The problem with being a semi-aware, introspective adult is that I know when my neurochemistry starts backfiring…yet there’s nothing I can do about it. One day I’m fine, reacting admirably to life on life’s terms and interacting with the world in a nuanced, logically guided manner…the next day I think that my closest friends actually loathe me and I’m the most repugnant oozing pustule it’s no wonder I’m single, I should slice myself to ribbons with the nearest sharp object.
“Why don’t you call me when you feel like that?”
“You know you can always talk to me.”
“You know I’m here for you, right?”
After I emerge from the netherworld of sleeping too much, crying until my eyes feel like they’re wearing tiny cilices, and listening to the entire catalog of Joy Division on repeat, my friends, who didn’t actually hate me and aren’t intentionally neglecting me when they’re at work or dealing with chores, seem stunned. They chime in with well-meaning advice and verbal insistence that, no, really, they’re there for me, all I need to do is reach out.
But that’s the very nature of the problem with crossover diagnoses and being self-reliant: those suffering are often too neurotic to feel comfortable asking for help until they’re too depressed to ask for help because, welp, they’re hoping to be dead by morning.
It’s not that I don’t want help, it’s just that I don’t want to bother you with the fact that I want help.
“Does anything help?” that friend asked.
That’s tricky. As an adult, I opted to try a low-dose SSRI so that I wouldn’t kill myself. Lexapro gave a valiant effort, but came with curious and annoying side-effects, like cold symptoms and tasting fried chicken the entire time I was on it. Sure, I wasn’t depressed, mainly because I felt too sick to be sad. I didn’t like having to call upon a pharmacological solution when, underneath it all, I felt smart enough, strong enough, human enough to help myself.
Other than drugs, it’s a crapshoot. Televised hockey, walks outdoors, writing, working a recovery program, any sort of mindless game, cleaning, brain-numbing sex…these things keep some of the wolves at bay. It’s hard to be planning on offing yourself during playoff season. But, really, by the time the synapses start misfiring and the weird haze starts clouding my thoughts, it’s a little too late for mental Band-Aids and troubleshooting.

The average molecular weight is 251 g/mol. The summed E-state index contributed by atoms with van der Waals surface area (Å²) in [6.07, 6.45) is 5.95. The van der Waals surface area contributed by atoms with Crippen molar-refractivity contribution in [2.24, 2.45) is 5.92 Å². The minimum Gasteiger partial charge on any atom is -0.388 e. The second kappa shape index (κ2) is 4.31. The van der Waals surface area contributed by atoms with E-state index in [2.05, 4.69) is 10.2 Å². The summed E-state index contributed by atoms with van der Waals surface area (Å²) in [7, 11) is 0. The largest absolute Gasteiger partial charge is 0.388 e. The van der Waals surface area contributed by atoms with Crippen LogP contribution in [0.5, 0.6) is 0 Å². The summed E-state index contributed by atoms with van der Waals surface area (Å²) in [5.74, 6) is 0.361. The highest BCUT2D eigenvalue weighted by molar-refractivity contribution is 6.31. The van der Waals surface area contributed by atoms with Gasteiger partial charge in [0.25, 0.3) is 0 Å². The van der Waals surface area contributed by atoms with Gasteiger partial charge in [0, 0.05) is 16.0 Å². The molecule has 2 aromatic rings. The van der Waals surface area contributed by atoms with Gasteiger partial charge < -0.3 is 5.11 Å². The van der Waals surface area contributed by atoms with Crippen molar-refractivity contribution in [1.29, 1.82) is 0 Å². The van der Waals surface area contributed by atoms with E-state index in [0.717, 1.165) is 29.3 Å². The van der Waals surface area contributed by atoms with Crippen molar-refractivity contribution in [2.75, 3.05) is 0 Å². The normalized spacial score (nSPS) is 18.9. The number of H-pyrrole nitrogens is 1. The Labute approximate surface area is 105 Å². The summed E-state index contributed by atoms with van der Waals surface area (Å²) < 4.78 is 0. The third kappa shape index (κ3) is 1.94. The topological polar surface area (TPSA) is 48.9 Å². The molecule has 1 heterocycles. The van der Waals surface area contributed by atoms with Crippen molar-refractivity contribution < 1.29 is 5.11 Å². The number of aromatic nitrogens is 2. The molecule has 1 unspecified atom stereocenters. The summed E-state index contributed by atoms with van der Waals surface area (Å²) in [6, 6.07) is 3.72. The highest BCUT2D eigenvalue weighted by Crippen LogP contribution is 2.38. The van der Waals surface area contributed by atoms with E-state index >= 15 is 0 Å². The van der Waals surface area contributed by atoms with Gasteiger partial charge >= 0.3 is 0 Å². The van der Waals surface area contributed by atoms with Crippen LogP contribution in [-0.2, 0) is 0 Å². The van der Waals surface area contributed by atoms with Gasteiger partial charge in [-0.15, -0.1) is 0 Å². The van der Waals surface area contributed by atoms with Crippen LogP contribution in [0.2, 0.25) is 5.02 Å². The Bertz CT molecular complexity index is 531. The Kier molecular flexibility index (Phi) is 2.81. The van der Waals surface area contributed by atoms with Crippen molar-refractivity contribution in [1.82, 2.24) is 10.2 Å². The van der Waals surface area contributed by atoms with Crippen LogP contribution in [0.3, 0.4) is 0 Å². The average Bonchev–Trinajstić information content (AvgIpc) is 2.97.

I’ve noticed certain things over the years that act as a wind-shifting alert that shit’s about to go sideways. I’ll suffer from a particular sort of fever dreams, I’ll stop responding to texts, I’ll cancel plans I had previously been looking forward to, or I’ll forgo scheduling them completely. Of course, it’s during those times that I hope the people I’m closest to notice and reach out, but I’m simultaneously mortified and afraid of having to respond to their inquiries to begin with. “I’m fine,” I always answer. I’ve learned to remember critical life details that can be handily tossed out in question form to change the subject back to them. Depression and anxiety are opposite sides of the same magnet. All of your needs and desires are at war with one another, lined up like the players on a foosball table, skewing in directions where they’ll match, but never touch.
And maybe that’s the silver lining to being an adult who suffers from embarrassing emotional disturbances better associated with teen dramas and Tumblr blogs: I’m finally old enough to know that these episodes will pass, even as I’m affected by them. That doesn’t make it easier, but allows for me to babysit myself as best as I can. For anybody else who is beset by this, I salute you. For the family and friends of the sufferers, I send you my sympathies, and deepest respect. May we all go through tomorrow’s neurotransmitter roulette spin without our number coming up.
[If you, or someone you know, feels at the brink of danger, call 1 (800) 273-8255. The National Suicide Prevention Lifeline is available 24/7, and will connect you with a trained counselor who can help. Hang in there. You’re not alone.]